NFL is pushing to popularize and benefit from sports betting while still trying to guard against that potential pitfalls not only for its players, but also for its employees and fans.
The National Football League’s players, coaches, fans, and executives will gather for an event over the next week. This was virtually unthinkable 10 years ago: the Super Bowl in Las Vegas. Las Vegas in the gambling capital of the United States.
In 2018, the Supreme Court struck down a federal law that bans sports betting outside Nevada. This is a prohibition once backed by Roger Goodell. Goodell is NFL’s commissioner. The NFL has embraced the gambling industry. This has forged partnerships reportedly worth nearly $1 billion over five years with sports betting companies. It also permitted a sports book to operate inside one of its stadiums. It even has a team now in Las Vegas, in which the league avoided for decades. The reason for this is because any affiliation was seen as a threat to the game’s integrity.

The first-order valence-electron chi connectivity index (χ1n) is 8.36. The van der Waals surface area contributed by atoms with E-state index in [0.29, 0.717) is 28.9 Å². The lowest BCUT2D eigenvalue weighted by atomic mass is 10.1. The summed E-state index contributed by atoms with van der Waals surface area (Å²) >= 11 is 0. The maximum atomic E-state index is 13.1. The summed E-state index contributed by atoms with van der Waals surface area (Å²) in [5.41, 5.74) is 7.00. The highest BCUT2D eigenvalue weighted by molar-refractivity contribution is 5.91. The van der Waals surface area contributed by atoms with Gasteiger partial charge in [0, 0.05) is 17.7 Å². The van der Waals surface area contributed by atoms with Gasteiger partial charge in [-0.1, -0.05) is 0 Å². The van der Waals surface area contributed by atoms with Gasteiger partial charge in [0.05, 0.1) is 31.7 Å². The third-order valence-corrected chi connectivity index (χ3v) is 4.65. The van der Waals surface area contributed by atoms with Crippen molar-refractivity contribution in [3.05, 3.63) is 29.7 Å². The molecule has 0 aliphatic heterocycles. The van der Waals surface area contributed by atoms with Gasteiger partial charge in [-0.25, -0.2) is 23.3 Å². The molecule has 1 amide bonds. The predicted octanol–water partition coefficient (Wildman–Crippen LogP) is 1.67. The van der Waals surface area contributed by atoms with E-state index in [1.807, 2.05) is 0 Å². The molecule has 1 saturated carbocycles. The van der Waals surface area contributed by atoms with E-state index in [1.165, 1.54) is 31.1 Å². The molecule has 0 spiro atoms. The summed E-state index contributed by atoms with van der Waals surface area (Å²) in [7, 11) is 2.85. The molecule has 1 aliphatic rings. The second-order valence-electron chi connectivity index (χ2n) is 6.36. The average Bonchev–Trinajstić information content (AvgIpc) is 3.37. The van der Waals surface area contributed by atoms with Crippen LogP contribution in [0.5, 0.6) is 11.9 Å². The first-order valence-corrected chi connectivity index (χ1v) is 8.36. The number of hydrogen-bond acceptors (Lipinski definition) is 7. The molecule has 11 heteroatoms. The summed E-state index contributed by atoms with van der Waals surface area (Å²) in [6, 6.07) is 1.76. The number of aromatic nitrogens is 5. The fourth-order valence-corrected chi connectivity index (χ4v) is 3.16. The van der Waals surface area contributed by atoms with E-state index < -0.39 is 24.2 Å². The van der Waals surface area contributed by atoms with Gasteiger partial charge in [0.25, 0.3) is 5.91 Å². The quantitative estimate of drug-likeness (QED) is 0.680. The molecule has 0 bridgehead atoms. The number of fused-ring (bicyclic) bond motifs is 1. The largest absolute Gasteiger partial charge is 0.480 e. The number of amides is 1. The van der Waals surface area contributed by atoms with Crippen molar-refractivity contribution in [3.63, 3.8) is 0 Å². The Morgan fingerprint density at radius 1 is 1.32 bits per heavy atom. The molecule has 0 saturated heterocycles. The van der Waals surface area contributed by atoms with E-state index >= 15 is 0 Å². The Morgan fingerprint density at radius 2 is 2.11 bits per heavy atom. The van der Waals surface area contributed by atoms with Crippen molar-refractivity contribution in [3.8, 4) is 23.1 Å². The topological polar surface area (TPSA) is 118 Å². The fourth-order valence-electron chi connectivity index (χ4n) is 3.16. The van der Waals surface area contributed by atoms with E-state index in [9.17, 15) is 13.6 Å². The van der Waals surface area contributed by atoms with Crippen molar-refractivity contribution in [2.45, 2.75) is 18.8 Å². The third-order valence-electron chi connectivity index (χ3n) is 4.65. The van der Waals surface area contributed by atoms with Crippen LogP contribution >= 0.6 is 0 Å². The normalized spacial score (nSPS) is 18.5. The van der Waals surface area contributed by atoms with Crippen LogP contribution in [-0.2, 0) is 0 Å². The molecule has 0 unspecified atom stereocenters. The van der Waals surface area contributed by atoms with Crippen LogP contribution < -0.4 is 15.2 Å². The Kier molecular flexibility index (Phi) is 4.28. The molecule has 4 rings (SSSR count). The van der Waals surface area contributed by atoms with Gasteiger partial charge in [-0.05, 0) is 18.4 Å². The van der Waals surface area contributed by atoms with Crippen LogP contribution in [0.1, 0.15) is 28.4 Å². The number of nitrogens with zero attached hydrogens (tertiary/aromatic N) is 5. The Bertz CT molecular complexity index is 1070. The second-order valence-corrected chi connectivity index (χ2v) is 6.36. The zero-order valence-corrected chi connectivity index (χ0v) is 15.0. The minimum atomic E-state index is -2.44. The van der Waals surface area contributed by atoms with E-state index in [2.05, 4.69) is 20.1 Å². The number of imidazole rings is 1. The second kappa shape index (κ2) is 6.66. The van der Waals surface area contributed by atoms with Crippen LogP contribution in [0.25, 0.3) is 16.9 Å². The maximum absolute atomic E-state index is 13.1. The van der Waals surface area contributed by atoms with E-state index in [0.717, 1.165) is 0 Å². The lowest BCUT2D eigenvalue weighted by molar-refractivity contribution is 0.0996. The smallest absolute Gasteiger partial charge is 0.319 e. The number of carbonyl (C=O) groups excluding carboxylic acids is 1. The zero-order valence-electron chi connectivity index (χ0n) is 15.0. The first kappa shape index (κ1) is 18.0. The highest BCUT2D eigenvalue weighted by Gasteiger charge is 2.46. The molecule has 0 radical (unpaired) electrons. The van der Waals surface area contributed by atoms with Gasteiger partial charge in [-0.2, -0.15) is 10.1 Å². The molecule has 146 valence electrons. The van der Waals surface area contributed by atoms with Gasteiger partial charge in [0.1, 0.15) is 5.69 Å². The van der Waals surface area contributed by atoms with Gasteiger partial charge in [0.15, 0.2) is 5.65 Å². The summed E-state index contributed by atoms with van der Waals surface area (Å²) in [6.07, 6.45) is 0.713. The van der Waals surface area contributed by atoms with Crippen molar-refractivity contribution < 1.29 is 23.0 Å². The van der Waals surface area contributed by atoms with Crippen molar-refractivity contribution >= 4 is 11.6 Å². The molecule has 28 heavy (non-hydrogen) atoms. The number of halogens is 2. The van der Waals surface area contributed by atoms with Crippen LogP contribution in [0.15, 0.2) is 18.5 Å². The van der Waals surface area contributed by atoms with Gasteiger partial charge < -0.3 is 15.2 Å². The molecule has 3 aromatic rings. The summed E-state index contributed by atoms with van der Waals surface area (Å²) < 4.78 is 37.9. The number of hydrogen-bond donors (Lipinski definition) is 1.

But the embedding of sports gambling turned quickly into the culture of the league. This has resulted in jarring contradictions. NFL is pushing to popularize and benefit from sports betting without taking their guards down against the potential pitfalls that it long condemned. While the league donates money to promote responsible gaming, its broadcasts are sprinkled with advertisements for sports betting companies. The National Football League is part of a growing apparatus that encourages fans to regularly places wagers on games and push league employees, most notably players, who might do the same.
The NFL and other sports leagues have moved into this area quickly, fully considering the revenue-related benefits to engagement in sports gambling. However, this does not necessarily mean that thinking about everything could go wrong. This is according to a law professor and director of sports ethics at Baruch College in New York named Marc Edelman.